At a recent session of the Uzbek senate, a figure was cited for the amount of money embezzled from the country’s Anti-Crisis Fund to fight the COVID-19 epidemic. The story was originally reported by UzNews (in Russian) at the end of last week.
Senate chairwoman Tanzila Narbaeva stated that sanitary-epidemiological service staff in the Andijan, Bukhara, Qashqadaryo, Navoiy and Namangan regions had misappropriated a total of 1.74 billion soms ($171,400). “At a time when the head of state is trying to gather funds to ensure adequate healthcare for our people, in order to emerge from this crisis as quickly as possible and with a minimum of losses, there is no excuse for corruption,” she stressed.
Narbaeva reminded her audience that she is also the head of the National Council on Combatting Corruption. The senate speaker promised that: “Now our work in the fight against corruption will be systematic, focused and, of course, uncompromising.”
Uzbekistan’s Anti-Crisis Fund was formed on the order of President Shavkat Mirziyoyev specially for the fight against the COVID-19 epidemic and its social and economic consequences. It is draws on both direct funding from the state budget and government-secured international loans. In June, for instance, the Asian Development Bank approved a loan of $500 million to Uzbekistan to be paid back over 15 years with a three-year grace period. In May the IMF allocated the country preferential credit to a total of $375 million.
During the same session, Tanzila Narbaeva also admitted that the government’s actions in the fight against poverty are at present “rather chaotic”. “We cannot say that the work of local kengash (council) deputies and senators has been satisfactory. For example, not a single deputy or senator has come forward with any proposals on the subject of public discontent in some districts following the distribution of social assistance,” she said.
Meanwhile, a widespread scam involving fake doctor’s appointments has been making headlines recently in Kazakhstan. Under the scheme, healthcare providers falsified records in the country’s online DamiMed system in order to claim back expenses from the Social Health Insurance Fund – the centrally-run agency which pays for healthcare services provided under Kazakhstan’s “guaranteed level of free medical care”.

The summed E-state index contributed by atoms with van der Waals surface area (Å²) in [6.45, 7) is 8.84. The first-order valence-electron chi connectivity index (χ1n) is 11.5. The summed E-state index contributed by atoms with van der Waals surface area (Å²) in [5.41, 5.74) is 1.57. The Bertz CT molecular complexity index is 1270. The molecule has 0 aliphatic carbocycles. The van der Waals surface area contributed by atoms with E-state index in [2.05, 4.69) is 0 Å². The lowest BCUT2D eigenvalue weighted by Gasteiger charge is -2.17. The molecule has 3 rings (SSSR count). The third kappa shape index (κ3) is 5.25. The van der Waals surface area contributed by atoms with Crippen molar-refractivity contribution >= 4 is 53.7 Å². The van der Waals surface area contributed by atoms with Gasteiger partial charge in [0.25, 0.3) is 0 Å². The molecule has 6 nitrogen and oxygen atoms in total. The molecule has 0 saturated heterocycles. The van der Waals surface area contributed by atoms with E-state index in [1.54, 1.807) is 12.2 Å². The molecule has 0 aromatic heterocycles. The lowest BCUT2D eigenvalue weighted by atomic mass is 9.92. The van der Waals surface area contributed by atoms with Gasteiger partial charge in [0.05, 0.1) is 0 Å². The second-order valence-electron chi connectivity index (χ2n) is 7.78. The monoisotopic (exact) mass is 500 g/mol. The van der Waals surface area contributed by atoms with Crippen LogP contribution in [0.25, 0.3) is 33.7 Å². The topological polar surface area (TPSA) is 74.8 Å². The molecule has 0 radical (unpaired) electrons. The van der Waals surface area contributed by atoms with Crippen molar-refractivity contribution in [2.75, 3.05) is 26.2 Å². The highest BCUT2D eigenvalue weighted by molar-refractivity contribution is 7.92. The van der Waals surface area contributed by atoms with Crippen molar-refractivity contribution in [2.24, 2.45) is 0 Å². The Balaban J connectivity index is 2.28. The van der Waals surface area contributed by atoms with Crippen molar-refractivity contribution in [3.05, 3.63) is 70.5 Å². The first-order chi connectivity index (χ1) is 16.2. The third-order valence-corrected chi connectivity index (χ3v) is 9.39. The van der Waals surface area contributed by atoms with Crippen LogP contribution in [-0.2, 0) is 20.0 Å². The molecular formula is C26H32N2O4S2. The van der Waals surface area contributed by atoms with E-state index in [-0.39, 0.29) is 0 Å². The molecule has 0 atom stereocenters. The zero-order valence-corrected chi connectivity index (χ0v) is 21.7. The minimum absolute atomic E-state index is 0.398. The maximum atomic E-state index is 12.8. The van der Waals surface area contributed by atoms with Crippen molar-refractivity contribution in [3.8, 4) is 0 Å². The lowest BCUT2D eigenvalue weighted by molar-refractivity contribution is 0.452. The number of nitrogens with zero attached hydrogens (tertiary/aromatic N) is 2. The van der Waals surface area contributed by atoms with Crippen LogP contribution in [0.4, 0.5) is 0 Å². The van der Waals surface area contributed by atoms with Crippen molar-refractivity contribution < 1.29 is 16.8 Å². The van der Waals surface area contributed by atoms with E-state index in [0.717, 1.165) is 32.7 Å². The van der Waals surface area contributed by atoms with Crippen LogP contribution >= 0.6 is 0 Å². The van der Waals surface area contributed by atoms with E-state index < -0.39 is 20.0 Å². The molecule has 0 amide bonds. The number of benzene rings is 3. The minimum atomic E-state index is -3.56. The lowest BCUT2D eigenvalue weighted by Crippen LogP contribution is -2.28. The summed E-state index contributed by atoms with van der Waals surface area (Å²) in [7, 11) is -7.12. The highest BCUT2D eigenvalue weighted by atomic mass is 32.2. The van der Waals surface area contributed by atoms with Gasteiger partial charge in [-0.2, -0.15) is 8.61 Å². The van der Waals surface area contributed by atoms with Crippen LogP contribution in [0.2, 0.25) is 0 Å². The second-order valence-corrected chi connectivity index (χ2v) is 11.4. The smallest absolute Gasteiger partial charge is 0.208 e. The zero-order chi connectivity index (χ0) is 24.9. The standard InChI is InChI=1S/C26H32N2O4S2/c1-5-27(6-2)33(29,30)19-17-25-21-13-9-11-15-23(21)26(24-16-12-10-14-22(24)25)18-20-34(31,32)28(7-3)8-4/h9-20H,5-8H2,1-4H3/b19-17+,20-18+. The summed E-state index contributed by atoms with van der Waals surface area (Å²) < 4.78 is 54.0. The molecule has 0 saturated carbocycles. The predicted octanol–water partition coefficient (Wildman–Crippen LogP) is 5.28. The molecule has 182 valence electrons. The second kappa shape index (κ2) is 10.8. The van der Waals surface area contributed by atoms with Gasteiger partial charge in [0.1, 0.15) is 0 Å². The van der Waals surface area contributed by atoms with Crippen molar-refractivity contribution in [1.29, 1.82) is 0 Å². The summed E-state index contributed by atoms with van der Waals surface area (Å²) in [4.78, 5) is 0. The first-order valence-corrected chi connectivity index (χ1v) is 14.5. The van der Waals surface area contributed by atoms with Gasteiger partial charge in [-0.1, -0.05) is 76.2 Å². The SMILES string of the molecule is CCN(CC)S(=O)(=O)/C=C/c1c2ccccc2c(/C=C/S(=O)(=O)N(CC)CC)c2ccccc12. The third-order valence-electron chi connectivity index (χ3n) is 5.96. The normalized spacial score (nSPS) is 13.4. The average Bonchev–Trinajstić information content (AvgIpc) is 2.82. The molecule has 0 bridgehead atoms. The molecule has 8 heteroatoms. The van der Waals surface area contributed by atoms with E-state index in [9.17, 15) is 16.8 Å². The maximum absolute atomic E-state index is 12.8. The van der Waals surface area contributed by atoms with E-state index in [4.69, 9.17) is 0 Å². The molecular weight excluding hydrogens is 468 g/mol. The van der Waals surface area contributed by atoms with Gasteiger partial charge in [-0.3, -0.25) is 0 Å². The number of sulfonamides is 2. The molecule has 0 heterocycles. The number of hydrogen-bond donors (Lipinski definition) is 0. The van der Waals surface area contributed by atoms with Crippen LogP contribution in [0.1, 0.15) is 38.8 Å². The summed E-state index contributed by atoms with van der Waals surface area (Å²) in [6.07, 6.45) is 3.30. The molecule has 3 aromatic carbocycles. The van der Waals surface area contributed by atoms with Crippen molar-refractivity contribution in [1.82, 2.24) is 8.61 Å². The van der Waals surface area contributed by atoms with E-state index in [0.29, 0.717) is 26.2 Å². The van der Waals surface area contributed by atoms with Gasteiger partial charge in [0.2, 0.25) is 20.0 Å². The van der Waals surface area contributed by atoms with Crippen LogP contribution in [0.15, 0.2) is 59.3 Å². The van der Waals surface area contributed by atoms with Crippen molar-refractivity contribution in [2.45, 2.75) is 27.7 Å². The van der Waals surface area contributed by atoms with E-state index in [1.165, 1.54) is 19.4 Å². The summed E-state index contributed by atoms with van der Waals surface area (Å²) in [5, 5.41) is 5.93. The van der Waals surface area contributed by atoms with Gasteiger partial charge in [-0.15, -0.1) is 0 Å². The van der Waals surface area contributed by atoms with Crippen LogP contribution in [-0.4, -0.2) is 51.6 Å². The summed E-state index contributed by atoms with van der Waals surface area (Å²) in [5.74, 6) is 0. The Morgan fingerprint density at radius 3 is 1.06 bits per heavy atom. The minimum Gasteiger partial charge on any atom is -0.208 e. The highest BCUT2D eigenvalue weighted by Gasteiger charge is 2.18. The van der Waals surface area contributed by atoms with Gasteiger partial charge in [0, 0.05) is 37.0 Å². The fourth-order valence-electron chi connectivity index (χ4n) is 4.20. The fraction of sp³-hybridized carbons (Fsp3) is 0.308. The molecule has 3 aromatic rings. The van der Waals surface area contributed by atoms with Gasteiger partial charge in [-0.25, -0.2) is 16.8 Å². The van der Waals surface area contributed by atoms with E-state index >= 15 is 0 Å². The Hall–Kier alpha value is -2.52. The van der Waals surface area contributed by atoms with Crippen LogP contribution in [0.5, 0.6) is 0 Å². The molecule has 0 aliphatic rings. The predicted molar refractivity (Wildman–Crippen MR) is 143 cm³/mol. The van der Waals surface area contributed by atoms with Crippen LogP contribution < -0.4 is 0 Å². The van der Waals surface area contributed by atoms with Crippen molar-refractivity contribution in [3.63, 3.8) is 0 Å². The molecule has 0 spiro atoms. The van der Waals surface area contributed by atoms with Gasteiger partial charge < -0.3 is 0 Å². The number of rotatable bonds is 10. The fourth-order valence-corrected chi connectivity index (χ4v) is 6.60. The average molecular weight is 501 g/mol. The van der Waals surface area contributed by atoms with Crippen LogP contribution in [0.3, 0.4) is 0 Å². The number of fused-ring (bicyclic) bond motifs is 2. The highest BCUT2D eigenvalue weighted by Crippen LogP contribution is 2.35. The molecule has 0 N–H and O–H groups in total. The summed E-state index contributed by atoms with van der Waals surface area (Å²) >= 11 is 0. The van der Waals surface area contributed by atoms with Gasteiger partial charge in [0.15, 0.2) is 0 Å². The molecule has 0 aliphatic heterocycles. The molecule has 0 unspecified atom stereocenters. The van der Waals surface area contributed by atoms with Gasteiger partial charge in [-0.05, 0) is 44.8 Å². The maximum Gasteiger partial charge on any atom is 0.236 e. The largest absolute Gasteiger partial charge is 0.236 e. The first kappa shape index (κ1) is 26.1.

Speaking at an online briefing by the Central Communications Service (CCS) on Thursday last week, health ministry representative Bagdat Kozhakhmetov said that 13,500 such cases have been uncovered over the first six months of this year. The Social Health Insurance Fund had earlier spoken of just under 11,600 cases for the same period, to a total cost of over $180,000. “All of the money allocated from the Fund for these false claims will of course be reimbursed threefold. They will be reimbursed by the medical organisations who have committed these offences, as is stipulated in their contracts in the form of fines,” Kozhakhmetov promised at the briefing.
In recent days, members of the Kazakh public have been posting screenshots on social media of their online healthcare records showing doctor’s visits that never took place and tests that they have not taken. One social media user recounted how his three-year-old son has apparently been making “secret visits” to the doctor, unbeknown to his parents. Another was surprised to learn that in 2019 he had been examined by a gynaecologist.
“The highest numbers of falsifications came in the Mangystau region, the North Kazakhstan region, Almaty and some other regions. The question of specifically which medical organisation participated in this more than others I will be able to answer at a later date. In any such situation you have to look for those who stand to gain. The Ministry of Health has asked itself this question, and now a detailed official investigation and legal analysis are being carried out,” Bagdat Kozhakhmetov said at Thursday’s online briefing.
In another corruption story from Kazakhstan last week, the deputy head of the Housing and Communal Services Department in the West Kazakhstan region has been charged with embezzling $120,000 allocated for the reconstruction and repair of 46 residential buildings following the explosion of a military munitions warehouse in the town of Arys in June 2019. Earlier this month, Arys residents complained to state news channel Khabar 24 that their rebuilt homes were unfit to live in, saying, among other things, that there was no heating, the walls were damp, and newly-fitted ovens bellowed out smoke.
The incident last June led to all 44,000 of the town’s residents being evacuated and caused four deaths and more than 400 injuries. Around 7,000 of the town’s roughly 8,000 residential buildings sustained damage.